- James Tharin, CFA
In Case you Haven’t Heard
I hate to be the bearer of bad news but…various parts of the yield curve have started to invert. If I haven’t already lost you, please read on. This is important. First let me explain what the yield curve is, what it means for it to invert and what the playbook is for dealing with it.
According to Investopedia, “A yield curve is a line that plots yields (interest rates) of bonds having equal credit quality but differing maturity dates.” All that means is that the yield curve is a graph that shows the interest rates paid for all maturities of a particular bond issuer like the Unites States Government. Normally the yield curve is said to be positively sloped with shorter term yields lower than longer term yields. So, when you look at the graph the line goes from the lower left to the upper right. But sometimes this relationship gets out of whack and shorter-term rates become higher than longer term rates. When this happens, the yield curve is said to be inverted. The reason that this is important is that an inverted yield curve has historically been a good predictor of impending recessions. However, there has typically a lag between the onset of a recession and / or the peak in previous bull markets.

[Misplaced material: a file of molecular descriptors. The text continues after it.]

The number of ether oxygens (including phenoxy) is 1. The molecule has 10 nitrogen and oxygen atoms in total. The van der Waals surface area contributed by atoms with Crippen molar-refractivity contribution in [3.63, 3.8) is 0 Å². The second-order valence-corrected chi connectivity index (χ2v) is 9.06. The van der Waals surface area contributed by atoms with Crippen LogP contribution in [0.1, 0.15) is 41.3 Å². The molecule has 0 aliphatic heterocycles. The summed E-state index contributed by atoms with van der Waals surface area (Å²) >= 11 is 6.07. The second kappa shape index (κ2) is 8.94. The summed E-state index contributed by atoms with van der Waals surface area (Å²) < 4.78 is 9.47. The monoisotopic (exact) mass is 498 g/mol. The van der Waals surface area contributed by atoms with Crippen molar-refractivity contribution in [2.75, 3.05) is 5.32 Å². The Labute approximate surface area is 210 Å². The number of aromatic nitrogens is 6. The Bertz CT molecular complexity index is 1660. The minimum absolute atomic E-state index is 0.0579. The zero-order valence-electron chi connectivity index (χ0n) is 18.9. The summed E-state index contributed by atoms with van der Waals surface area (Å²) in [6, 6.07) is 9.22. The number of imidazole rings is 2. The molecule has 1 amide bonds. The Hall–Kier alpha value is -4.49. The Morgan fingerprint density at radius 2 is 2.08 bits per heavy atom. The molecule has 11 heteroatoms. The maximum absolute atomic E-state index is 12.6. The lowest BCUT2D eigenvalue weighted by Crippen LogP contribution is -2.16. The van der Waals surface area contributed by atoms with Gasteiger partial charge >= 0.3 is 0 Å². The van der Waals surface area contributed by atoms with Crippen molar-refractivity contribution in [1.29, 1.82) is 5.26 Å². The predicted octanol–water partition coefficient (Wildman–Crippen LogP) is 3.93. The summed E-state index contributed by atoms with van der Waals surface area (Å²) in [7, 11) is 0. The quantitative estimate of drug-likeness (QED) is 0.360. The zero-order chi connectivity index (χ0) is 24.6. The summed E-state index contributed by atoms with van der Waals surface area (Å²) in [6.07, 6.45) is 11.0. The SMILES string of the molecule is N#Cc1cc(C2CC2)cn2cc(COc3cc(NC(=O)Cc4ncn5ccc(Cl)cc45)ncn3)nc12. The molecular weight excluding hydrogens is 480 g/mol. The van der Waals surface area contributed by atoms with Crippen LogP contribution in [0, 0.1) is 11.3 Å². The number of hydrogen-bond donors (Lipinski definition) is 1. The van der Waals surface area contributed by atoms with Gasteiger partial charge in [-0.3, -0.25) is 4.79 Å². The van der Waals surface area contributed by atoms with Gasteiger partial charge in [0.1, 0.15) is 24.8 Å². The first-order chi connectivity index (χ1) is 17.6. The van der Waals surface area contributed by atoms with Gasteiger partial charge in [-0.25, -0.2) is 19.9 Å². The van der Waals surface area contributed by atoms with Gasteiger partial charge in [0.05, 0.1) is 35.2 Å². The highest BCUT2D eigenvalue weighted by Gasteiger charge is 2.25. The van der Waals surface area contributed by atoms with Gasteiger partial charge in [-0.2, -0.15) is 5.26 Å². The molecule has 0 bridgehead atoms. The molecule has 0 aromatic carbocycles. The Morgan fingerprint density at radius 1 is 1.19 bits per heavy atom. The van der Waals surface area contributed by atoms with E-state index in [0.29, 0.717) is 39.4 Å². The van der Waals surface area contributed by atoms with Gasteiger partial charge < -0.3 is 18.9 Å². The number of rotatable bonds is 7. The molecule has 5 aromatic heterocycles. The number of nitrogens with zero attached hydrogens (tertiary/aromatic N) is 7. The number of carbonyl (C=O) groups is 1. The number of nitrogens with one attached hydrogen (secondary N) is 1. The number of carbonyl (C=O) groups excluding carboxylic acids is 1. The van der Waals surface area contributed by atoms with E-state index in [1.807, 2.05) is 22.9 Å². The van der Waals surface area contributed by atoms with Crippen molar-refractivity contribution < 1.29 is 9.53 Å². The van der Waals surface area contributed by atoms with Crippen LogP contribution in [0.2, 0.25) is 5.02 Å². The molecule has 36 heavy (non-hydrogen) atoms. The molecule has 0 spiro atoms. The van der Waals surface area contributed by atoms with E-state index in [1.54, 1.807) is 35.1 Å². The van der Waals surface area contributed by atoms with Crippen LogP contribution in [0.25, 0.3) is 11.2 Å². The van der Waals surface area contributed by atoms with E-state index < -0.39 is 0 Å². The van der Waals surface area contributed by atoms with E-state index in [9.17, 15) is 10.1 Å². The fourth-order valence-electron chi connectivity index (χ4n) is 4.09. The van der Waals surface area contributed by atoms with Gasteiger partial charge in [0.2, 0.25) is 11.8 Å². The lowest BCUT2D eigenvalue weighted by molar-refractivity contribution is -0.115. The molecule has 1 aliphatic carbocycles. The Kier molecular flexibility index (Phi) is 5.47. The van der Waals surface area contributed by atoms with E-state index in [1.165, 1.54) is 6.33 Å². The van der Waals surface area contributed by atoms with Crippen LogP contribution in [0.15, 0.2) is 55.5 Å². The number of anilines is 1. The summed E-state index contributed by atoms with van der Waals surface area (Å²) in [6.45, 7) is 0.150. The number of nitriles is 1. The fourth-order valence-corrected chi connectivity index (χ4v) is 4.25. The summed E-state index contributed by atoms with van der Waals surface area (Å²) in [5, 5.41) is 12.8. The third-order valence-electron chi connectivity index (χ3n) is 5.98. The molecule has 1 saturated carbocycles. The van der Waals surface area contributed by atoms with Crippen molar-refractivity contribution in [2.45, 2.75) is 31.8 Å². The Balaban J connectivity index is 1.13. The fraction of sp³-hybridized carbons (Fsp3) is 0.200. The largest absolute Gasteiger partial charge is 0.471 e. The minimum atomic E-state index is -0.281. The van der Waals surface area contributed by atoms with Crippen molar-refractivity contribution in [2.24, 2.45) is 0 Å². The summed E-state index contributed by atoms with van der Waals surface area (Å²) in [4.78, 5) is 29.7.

Treasury Yield Curve on 12/31/21 & 3/24/22
The chart below shows the S&P 500 with the slopes of two yield curves plotted below it. The first one shows the difference between the three-month yield and the ten-year yield (10 yr / 3mo). The second chart shows the spread between the two-year yield and the ten-year yield (10 yr / 2 yr). A quick glance at the chart shows that while the ten-year two-year curve has slightly inverted, the ten-year three-month yield is nowhere near inverting although we do expect it to do so eventually. We think the second of these curves (10 yr / 3 mo.) is the most important curve to monitor.
So, what’s an investor to do? Well, probably nothing for now because going back to 1978 the average time from inversion of the 10 yr / 2 yr curve to recession has been 16 months. The shortest lag was 7 months and the longest was 25. Also, the 10 yr 3 mo. curve has not yet inverted. For now, we think this is more of a situation to be monitored closely than to be acted upon. But it is time for investors to start thinking about what to do when the evidence becomes more pronounced. And obviously, everybody has different risk tolerances, liquidity needs and time horizons so the ‘right’ answer probably depends on the individual investor.